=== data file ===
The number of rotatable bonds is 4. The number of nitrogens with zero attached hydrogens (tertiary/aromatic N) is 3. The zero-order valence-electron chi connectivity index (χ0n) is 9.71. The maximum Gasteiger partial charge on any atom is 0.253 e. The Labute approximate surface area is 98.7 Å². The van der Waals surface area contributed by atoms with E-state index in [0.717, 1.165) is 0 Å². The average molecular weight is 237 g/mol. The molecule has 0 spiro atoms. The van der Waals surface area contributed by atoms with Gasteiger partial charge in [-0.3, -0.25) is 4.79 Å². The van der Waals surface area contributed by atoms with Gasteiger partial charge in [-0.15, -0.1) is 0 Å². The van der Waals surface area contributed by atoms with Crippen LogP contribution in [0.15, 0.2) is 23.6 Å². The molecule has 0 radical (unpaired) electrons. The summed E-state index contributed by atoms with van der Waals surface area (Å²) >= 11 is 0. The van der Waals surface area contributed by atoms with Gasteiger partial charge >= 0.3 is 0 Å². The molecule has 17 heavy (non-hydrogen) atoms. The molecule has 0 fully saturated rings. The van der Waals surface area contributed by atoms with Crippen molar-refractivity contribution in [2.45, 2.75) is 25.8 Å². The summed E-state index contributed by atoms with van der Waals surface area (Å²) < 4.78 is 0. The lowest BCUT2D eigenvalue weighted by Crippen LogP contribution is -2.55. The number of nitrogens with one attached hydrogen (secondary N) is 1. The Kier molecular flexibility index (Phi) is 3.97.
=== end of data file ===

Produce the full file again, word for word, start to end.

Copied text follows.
The number of rotatable bonds is 4. The number of nitrogens with zero attached hydrogens (tertiary/aromatic N) is 3. The zero-order valence-electron chi connectivity index (χ0n) is 9.71. The maximum Gasteiger partial charge on any atom is 0.253 e. The Labute approximate surface area is 98.7 Å². The van der Waals surface area contributed by atoms with E-state index in [0.717, 1.165) is 0 Å². The average molecular weight is 237 g/mol. The molecule has 0 spiro atoms. The van der Waals surface area contributed by atoms with Gasteiger partial charge in [-0.3, -0.25) is 4.79 Å². The van der Waals surface area contributed by atoms with Gasteiger partial charge in [-0.15, -0.1) is 0 Å². The van der Waals surface area contributed by atoms with Crippen LogP contribution in [0.15, 0.2) is 23.6 Å². The molecule has 0 radical (unpaired) electrons. The summed E-state index contributed by atoms with van der Waals surface area (Å²) >= 11 is 0. The van der Waals surface area contributed by atoms with Gasteiger partial charge >= 0.3 is 0 Å². The molecule has 17 heavy (non-hydrogen) atoms. The molecule has 0 fully saturated rings. The van der Waals surface area contributed by atoms with Crippen molar-refractivity contribution in [2.45, 2.75) is 25.8 Å². The summed E-state index contributed by atoms with van der Waals surface area (Å²) < 4.78 is 0. The lowest BCUT2D eigenvalue weighted by Crippen LogP contribution is -2.55. The number of nitrogens with one attached hydrogen (secondary N) is 1. The Kier molecular flexibility index (Phi) is 3.97.